When did people discover that the Sun is a star?
Historically, when did people realize that the Sun is a star?
As this wonderful website explains, the first person to come up with the idea that stars and the Sun are the same thing, just at different distances, was Anaxagoras, in about 450 B.C. Later, Aristarchus, around 220 B.C., thought similarly. In 1600 A.D., Giordano Bruno was burnt at the stake for heresy, for asserting that the Sun is a star, among other things. It wasn't until the mid-1800s, after the work of Galileo, Kepler, Huygens, Newton, and finally, Friedrich Bessel, that it could be proven. The distance to other stars was calculated, and it was found that stars were about as bright as the Sun, when you account for the difference in distance. Also, chemical composition and surface temperature could be determined, and this added further evidence.
Get More 'Curious?' with Our New PODCAST:
- Podcast? Subscribe? Tell me about the Ask an Astronomer Podcast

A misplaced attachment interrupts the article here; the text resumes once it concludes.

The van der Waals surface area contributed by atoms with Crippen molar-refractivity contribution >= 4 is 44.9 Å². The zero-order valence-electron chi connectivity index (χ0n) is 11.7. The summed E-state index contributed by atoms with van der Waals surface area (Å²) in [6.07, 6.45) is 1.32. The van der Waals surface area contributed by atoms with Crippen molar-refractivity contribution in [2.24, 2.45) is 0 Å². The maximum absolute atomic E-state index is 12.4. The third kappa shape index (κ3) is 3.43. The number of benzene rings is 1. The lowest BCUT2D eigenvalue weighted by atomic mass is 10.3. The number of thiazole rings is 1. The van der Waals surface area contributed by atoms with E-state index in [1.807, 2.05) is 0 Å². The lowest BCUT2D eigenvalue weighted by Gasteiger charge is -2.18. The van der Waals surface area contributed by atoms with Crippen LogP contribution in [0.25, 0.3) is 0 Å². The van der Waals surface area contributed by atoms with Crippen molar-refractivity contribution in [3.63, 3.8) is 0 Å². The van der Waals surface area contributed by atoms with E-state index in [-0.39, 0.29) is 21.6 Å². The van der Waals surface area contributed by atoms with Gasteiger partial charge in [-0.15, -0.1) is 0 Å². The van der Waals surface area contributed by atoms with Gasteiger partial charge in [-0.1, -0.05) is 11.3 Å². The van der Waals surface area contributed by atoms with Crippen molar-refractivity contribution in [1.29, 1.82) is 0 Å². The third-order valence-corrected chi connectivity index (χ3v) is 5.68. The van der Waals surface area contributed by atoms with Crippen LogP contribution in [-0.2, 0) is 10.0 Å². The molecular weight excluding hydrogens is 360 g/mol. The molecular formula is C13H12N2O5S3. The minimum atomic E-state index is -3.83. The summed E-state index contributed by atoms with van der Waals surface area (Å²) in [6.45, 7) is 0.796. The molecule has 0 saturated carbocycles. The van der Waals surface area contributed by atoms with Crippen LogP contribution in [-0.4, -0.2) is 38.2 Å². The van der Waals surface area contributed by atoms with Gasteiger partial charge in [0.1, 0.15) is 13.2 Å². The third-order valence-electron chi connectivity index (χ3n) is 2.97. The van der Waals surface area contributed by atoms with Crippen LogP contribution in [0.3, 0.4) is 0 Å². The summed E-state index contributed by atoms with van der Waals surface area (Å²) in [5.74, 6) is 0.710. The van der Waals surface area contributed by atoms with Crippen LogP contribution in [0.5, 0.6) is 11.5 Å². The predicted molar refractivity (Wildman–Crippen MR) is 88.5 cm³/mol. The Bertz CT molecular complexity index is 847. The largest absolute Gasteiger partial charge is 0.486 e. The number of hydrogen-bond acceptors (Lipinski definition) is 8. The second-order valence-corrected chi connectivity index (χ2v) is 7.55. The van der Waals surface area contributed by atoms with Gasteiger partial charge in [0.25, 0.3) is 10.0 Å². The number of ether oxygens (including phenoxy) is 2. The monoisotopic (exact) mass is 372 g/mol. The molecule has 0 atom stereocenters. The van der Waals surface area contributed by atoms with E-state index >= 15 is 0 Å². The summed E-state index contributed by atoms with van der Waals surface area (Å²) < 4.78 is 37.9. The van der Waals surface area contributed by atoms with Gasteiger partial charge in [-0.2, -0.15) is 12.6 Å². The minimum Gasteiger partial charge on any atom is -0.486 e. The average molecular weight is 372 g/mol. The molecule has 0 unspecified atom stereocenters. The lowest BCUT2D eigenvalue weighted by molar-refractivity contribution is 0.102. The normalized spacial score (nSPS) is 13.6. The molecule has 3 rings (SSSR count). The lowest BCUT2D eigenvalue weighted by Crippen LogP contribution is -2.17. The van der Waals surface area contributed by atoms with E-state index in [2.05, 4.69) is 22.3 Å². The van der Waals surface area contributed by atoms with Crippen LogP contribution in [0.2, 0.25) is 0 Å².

- Subscribe to our Podcast | Listen to our current Episode
- Cool! But I can't now. Send me a quick reminder now for later.
- Is there a proof that Earth moves?
- How long has humanity known that we live in a galaxy similar to others in the Universe?
How to ask a question:
If you have a follow-up question concerning the above subject, submit it here. If you have a question about another area of astronomy, find the topic you're interested in from the archive on our site menu, or go here for help.Table 'curious.Referrers' doesn't existTable 'curious.Referrers' doesn't exist
This page has been accessed 24480 times since February 17, 2004.
Last modified: February 17, 2004 5:55:01 PM
Ask an Astronomer is hosted by the Astronomy Department at Cornell University and is produced with PHP and MySQL.
Warning: Your browser is misbehaving! This page might look ugly. (Details)